The viruses of concern for FBS which do not have a worldwide distribution are also of concern when importing FBS. Regulations from USDA (Veterinary Services Notice 1998) and EU (Regulation EC No 294-2013) identify six viruses of importation concern for the FBS producing areas of the world: Foot and Mouth Disease (FMD), Vesicular Stomatitis, Blue Tongue, Akabane, Aino (Veterinary Services Notice 1992), and Schmallenberg (USDA Schmallenberg Restrictions). FMD is the only one of these diseases which is not an insect vectored disease.

Non-insect vectored disease

Foot and Mouth Disease (FMD) All 30 countries are officially recognized by the OIE as free of FMD (http://www.oie.int/animal-health-in-the-world/official-disease-status/fmd/). The South American countries listed in Table 1 are free of FMD with vaccination (except Chile which is free without vaccination), and the remaining countries on the list are free of FMD without vaccination.

Currently, the major difference between US and EU importation rules for FBS is over the definition of FMD free status. The EU accepts FBS from countries free of FMD, both with and without vaccination, whereas the USA only accepts FBS from countries free of FMD without vaccination. As a result, today’s commercialization of FBS from South American origins (with the exception of Chile) is limited to Europe and Asia.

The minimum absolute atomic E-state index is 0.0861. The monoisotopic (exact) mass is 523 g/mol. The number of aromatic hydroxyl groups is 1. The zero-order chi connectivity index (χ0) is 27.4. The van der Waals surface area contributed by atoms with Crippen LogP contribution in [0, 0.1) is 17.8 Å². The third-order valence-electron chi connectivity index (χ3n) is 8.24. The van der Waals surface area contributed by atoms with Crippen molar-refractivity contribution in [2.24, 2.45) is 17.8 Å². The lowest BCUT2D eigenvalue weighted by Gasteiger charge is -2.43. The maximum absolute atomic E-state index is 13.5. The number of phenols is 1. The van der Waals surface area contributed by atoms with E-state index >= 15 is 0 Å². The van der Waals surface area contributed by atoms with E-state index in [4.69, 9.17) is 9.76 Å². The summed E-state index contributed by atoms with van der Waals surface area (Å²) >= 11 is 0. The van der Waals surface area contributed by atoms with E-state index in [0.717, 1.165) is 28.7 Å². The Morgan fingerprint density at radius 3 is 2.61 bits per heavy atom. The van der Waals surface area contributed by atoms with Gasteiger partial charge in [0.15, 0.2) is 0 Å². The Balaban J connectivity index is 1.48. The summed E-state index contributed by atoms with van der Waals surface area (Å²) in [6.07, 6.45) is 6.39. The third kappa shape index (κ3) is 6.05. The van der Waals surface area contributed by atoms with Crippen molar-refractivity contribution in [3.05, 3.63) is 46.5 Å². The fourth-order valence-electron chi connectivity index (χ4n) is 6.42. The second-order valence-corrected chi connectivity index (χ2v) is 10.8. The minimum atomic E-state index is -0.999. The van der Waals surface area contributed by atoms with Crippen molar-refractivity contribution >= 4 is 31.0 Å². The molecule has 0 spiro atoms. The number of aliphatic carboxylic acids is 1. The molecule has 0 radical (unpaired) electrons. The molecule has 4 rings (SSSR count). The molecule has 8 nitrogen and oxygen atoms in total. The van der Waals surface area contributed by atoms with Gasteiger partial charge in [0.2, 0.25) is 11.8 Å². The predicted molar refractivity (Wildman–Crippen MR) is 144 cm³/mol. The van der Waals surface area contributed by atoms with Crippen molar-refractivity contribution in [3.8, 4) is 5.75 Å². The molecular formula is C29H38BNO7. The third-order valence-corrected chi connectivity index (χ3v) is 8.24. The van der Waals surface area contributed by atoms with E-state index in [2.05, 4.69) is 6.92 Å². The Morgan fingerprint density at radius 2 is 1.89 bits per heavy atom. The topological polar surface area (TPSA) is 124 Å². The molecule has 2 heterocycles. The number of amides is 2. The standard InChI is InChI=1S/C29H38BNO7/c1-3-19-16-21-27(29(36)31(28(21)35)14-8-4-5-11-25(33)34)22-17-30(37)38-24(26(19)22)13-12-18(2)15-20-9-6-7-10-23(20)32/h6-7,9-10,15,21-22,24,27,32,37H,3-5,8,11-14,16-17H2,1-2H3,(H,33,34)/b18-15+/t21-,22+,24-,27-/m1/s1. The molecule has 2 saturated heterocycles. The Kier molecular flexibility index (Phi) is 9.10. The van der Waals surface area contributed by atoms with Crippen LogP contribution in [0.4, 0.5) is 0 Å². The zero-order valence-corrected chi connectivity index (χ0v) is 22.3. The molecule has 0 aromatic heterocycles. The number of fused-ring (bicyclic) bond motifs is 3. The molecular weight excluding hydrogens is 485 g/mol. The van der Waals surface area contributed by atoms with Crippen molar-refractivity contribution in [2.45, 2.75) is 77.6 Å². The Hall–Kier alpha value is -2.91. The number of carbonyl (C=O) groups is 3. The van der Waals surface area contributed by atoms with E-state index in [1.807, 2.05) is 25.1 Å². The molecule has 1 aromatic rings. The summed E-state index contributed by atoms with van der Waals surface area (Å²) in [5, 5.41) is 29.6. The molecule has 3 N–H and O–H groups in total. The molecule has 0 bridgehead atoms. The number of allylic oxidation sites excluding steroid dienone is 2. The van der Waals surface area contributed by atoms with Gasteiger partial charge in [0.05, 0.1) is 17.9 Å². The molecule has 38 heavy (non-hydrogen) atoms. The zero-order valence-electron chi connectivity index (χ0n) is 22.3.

Even with the conservative approach taken by USDA, it should be noted that there are no literature reports of the FMD virus or FMD antibodies ever being found in bovine fetuses or FBS.

Insect vectored diseases

Vesicular stomatitis virus (VSV) is of concern to the European countries because the virus only exists in the Americas and because its clinical presentation is identical to FMD, even though the two viruses are from different families (VSV from the Rhabdoviridae and FMD from Picornaviridae). VSV is spread by insects and is endemic in the tropical and semitropical areas of the Americas. Every few years, VS spreads into the adjacent temperate areas of North and South America.